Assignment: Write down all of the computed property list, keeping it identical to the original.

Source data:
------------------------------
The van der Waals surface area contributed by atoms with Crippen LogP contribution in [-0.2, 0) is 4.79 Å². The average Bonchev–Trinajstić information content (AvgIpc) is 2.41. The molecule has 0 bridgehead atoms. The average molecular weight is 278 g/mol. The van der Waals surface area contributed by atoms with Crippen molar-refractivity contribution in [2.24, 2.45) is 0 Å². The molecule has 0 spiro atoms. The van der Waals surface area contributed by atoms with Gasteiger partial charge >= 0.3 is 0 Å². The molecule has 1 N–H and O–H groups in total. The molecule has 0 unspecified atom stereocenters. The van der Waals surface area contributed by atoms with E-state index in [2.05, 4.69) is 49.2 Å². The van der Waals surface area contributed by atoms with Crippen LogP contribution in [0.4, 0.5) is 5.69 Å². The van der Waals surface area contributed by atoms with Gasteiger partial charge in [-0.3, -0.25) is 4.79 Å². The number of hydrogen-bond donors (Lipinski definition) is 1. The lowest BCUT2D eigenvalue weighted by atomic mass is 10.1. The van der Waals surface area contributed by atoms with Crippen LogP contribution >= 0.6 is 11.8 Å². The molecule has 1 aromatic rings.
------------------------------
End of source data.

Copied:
The van der Waals surface area contributed by atoms with Crippen LogP contribution in [-0.2, 0) is 4.79 Å². The average Bonchev–Trinajstić information content (AvgIpc) is 2.41. The molecule has 0 bridgehead atoms. The average molecular weight is 278 g/mol. The van der Waals surface area contributed by atoms with Crippen molar-refractivity contribution in [2.24, 2.45) is 0 Å². The molecule has 0 spiro atoms. The van der Waals surface area contributed by atoms with Gasteiger partial charge >= 0.3 is 0 Å². The molecule has 1 N–H and O–H groups in total. The molecule has 0 unspecified atom stereocenters. The van der Waals surface area contributed by atoms with E-state index in [2.05, 4.69) is 49.2 Å². The van der Waals surface area contributed by atoms with Crippen LogP contribution in [0.4, 0.5) is 5.69 Å². The van der Waals surface area contributed by atoms with Gasteiger partial charge in [-0.3, -0.25) is 4.79 Å². The number of hydrogen-bond donors (Lipinski definition) is 1. The lowest BCUT2D eigenvalue weighted by atomic mass is 10.1. The van der Waals surface area contributed by atoms with Crippen LogP contribution >= 0.6 is 11.8 Å². The molecule has 1 aromatic rings.